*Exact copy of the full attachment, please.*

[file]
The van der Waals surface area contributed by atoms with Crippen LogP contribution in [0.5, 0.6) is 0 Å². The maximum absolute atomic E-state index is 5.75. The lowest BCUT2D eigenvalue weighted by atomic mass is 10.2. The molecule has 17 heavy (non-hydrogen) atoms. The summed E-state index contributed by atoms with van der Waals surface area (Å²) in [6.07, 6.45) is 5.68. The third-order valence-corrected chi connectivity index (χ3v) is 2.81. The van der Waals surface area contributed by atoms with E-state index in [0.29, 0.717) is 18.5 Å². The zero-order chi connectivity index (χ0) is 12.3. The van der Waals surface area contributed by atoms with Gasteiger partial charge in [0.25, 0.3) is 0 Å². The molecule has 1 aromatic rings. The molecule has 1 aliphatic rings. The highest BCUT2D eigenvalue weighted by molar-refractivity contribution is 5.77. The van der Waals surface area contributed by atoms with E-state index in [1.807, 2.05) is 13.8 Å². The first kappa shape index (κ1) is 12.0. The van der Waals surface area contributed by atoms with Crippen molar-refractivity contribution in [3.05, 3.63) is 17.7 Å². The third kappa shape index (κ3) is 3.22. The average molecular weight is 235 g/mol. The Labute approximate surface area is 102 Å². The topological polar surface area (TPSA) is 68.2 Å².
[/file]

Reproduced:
The van der Waals surface area contributed by atoms with Crippen LogP contribution in [0.5, 0.6) is 0 Å². The maximum absolute atomic E-state index is 5.75. The lowest BCUT2D eigenvalue weighted by atomic mass is 10.2. The molecule has 17 heavy (non-hydrogen) atoms. The summed E-state index contributed by atoms with van der Waals surface area (Å²) in [6.07, 6.45) is 5.68. The third-order valence-corrected chi connectivity index (χ3v) is 2.81. The van der Waals surface area contributed by atoms with E-state index in [0.29, 0.717) is 18.5 Å². The zero-order chi connectivity index (χ0) is 12.3. The van der Waals surface area contributed by atoms with Gasteiger partial charge in [0.25, 0.3) is 0 Å². The molecule has 1 aromatic rings. The molecule has 1 aliphatic rings. The highest BCUT2D eigenvalue weighted by molar-refractivity contribution is 5.77. The van der Waals surface area contributed by atoms with E-state index in [1.807, 2.05) is 13.8 Å². The first kappa shape index (κ1) is 12.0. The van der Waals surface area contributed by atoms with Crippen molar-refractivity contribution in [3.05, 3.63) is 17.7 Å². The third kappa shape index (κ3) is 3.22. The average molecular weight is 235 g/mol. The Labute approximate surface area is 102 Å². The topological polar surface area (TPSA) is 68.2 Å².